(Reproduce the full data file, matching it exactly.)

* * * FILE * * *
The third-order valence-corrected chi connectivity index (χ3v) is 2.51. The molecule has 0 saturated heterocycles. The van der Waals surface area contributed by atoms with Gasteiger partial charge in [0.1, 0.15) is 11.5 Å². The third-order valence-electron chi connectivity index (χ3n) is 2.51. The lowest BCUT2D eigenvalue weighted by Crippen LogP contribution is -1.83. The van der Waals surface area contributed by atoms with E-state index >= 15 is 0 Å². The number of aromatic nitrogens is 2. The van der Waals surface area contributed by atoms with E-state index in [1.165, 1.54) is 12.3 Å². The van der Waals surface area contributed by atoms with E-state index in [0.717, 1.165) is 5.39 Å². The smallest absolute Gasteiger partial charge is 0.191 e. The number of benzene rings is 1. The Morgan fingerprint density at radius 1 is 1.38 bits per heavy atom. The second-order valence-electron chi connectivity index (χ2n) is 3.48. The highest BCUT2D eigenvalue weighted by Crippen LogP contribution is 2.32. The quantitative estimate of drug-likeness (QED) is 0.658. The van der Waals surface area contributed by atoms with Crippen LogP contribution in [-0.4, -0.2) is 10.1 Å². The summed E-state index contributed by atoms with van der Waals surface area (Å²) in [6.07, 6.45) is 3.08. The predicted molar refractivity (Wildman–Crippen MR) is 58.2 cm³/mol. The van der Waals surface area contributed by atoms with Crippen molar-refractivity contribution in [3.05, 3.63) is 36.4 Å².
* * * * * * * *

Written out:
The third-order valence-corrected chi connectivity index (χ3v) is 2.51. The molecule has 0 saturated heterocycles. The van der Waals surface area contributed by atoms with Gasteiger partial charge in [0.1, 0.15) is 11.5 Å². The third-order valence-electron chi connectivity index (χ3n) is 2.51. The lowest BCUT2D eigenvalue weighted by Crippen LogP contribution is -1.83. The van der Waals surface area contributed by atoms with E-state index >= 15 is 0 Å². The number of aromatic nitrogens is 2. The van der Waals surface area contributed by atoms with E-state index in [1.165, 1.54) is 12.3 Å². The van der Waals surface area contributed by atoms with E-state index in [0.717, 1.165) is 5.39 Å². The smallest absolute Gasteiger partial charge is 0.191 e. The number of benzene rings is 1. The Morgan fingerprint density at radius 1 is 1.38 bits per heavy atom. The second-order valence-electron chi connectivity index (χ2n) is 3.48. The highest BCUT2D eigenvalue weighted by Crippen LogP contribution is 2.32. The quantitative estimate of drug-likeness (QED) is 0.658. The van der Waals surface area contributed by atoms with Crippen LogP contribution in [-0.4, -0.2) is 10.1 Å². The summed E-state index contributed by atoms with van der Waals surface area (Å²) in [6.07, 6.45) is 3.08. The predicted molar refractivity (Wildman–Crippen MR) is 58.2 cm³/mol. The van der Waals surface area contributed by atoms with Crippen molar-refractivity contribution in [3.05, 3.63) is 36.4 Å².